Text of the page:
The present work was supported by Grant A78415689 from the Australian Research Council. We thank Anthony Gould, who collected parts of the data for Experiment 2.
Effects of stimulus preexposure and intermodality change on electrodermal orienting
Article first published online: 30 JAN 2007
Volume 31, Issue 5, pages 421–426, September 1994
How to Cite
SIDDLE, D. A. T., LIPP, O. V. and DALL, P. J. (1994), Effects of stimulus preexposure and intermodality change on electrodermal orienting. Psychophysiology, 31: 421–426. doi: 10.1111/j.1469-8986.1994.tb01045.x
- Issue published online: 30 JAN 2007
- Article first published online: 30 JAN 2007
- (Received May 18, 1993; Accepted September 23, 1993)
- Electrodermal orienting;
- Intermodality change;
- Stimulus preexposure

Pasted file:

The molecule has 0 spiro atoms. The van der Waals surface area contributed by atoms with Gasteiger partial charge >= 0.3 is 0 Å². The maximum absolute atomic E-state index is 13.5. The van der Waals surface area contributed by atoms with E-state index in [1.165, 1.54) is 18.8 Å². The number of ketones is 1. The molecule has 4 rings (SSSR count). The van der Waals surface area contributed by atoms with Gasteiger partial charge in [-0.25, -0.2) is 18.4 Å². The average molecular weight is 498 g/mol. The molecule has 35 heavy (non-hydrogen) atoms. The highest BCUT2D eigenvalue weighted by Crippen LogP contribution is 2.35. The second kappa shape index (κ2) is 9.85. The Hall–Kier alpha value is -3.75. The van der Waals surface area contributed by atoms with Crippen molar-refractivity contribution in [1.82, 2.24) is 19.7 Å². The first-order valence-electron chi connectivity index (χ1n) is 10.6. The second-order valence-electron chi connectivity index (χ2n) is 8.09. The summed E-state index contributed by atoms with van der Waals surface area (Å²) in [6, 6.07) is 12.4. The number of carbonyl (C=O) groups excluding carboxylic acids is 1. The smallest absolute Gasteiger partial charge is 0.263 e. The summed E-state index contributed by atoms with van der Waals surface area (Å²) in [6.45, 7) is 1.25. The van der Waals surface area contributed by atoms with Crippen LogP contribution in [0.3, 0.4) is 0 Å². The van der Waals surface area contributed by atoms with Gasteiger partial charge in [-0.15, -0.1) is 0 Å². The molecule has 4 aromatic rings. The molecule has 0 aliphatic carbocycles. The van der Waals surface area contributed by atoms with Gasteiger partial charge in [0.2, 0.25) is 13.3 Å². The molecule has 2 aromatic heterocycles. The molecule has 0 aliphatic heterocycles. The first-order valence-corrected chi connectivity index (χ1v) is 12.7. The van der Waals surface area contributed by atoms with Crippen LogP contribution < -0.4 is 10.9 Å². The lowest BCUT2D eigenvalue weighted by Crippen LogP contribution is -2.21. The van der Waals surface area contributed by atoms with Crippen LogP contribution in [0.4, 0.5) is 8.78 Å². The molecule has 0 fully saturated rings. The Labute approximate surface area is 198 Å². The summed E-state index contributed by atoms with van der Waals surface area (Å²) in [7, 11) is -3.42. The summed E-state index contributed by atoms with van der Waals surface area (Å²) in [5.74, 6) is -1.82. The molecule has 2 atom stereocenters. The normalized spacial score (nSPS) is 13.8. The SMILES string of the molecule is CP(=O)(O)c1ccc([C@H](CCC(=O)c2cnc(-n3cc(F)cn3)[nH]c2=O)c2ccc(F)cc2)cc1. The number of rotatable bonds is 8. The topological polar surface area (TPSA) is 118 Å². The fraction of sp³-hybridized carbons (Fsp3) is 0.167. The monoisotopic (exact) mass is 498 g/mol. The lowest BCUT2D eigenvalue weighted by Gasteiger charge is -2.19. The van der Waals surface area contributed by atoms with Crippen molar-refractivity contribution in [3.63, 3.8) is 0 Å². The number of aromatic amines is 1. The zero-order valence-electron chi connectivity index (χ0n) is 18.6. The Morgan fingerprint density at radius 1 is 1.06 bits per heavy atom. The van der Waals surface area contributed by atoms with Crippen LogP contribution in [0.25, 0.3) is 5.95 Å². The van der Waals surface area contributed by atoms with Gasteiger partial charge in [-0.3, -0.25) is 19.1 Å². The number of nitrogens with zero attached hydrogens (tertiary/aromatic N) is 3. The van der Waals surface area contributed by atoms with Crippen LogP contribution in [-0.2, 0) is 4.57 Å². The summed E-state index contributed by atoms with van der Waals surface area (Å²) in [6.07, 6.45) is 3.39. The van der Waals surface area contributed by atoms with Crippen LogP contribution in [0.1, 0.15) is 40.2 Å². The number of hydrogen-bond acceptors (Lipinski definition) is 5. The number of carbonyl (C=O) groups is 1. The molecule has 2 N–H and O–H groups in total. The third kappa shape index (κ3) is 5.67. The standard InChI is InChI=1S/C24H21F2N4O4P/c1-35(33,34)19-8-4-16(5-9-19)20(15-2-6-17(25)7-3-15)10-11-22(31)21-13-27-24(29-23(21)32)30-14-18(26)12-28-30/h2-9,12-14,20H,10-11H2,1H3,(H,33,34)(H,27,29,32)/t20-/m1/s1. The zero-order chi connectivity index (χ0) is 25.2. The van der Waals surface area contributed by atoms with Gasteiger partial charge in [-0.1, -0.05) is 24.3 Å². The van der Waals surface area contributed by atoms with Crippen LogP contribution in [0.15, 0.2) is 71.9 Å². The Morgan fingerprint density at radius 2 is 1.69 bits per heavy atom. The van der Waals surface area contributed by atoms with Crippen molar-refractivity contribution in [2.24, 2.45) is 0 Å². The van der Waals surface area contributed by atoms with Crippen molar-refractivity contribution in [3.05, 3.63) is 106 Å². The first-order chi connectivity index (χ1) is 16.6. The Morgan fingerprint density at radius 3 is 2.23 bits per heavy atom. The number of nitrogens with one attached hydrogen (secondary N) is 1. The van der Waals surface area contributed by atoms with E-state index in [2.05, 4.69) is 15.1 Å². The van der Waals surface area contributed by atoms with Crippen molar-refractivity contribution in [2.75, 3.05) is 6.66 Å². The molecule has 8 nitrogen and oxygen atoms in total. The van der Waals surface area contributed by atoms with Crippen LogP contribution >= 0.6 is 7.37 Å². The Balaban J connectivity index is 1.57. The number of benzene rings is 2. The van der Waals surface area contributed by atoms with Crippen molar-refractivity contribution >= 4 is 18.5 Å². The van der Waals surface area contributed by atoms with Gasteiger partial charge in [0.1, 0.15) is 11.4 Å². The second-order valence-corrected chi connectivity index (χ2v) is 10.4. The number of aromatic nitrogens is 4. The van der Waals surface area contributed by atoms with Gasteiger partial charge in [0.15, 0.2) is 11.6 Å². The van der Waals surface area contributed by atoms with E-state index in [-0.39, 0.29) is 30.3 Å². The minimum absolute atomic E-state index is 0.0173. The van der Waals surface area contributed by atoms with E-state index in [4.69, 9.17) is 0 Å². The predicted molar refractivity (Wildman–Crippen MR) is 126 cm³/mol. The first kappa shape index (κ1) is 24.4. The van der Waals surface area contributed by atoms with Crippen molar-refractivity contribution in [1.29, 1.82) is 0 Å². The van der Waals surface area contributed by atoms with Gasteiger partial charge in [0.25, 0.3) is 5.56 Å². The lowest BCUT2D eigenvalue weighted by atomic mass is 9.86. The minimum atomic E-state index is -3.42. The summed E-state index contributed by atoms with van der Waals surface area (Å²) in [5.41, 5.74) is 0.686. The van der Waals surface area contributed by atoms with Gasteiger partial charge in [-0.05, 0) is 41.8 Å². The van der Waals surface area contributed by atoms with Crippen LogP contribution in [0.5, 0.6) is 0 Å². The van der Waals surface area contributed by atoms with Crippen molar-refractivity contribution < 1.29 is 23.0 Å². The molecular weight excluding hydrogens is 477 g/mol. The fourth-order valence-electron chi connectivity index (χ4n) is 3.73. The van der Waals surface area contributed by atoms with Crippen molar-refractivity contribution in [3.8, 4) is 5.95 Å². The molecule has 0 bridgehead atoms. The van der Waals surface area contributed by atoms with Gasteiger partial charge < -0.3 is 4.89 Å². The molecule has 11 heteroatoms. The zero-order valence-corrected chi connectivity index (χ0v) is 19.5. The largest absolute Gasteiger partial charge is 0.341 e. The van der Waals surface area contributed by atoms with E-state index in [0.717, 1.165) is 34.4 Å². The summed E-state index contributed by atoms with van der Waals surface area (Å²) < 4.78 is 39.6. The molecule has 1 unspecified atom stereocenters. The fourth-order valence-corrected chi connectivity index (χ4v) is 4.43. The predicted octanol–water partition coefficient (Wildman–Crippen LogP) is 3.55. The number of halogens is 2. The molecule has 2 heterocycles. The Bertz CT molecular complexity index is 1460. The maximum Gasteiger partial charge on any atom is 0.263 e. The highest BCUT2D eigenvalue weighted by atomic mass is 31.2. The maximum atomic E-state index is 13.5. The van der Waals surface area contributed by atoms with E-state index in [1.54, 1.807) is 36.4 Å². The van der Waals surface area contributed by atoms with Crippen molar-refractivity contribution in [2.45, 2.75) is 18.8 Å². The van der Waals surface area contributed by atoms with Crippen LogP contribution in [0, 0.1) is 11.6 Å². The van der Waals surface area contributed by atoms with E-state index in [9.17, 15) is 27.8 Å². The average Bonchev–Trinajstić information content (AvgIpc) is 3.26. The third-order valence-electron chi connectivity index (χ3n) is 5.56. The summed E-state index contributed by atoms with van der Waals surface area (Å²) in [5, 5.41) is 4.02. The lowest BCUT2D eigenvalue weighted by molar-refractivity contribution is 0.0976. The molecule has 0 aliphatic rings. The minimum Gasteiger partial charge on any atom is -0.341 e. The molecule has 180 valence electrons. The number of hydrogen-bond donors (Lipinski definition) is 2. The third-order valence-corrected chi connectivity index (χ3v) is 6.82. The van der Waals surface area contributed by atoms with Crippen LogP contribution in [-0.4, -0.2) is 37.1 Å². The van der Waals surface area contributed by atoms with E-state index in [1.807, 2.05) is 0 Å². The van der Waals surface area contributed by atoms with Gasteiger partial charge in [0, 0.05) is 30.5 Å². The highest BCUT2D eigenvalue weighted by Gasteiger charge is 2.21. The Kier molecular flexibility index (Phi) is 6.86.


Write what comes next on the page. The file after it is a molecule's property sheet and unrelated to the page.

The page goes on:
Previous research has indicated that an intermodality change trial presented after a habituation series elicits larger orienting responses than does the first stimulus of that series. Experiment 1 (N= 48) investigated whether this effect was still present if the change stimulus was not novel but was presented once prior to the habituation series. Two groups of subjects were presented with a series of 24 tones or vibrotactile stimuli. Trial 25 was an intermodality change test trial for half of the subjects in each group (change), whereas the remaining subjects received an additional habituation stimulus (no change). Prior to the habituation trials, each subject was exposed once to the test stimulus used in the change condition. Although response magnitude on the test trial was larger in the change condition than in the no-change condition, test trial response magnitude did not exceed that on the first trial of the habituation series. In Experiment 2 (N= 84), one group was preexposed to the test stimulus, another was preexposed to an experimentally irrelevant stimulus, and a third received no stimulus prior to habituation training. Test trial response magnitude was larger than responses to the first stimulus of habituation in the change group that was not exposed to a stimulus prior to habituation but not in the preexposed groups. Preexposure to a stimulus prior to habituation training abolished the intermodality change effect even when the test stimulus was novel. The present results pose problems for noncomparator theories of habituation and support the notion that anticipatory processes are important in orienting and habituation.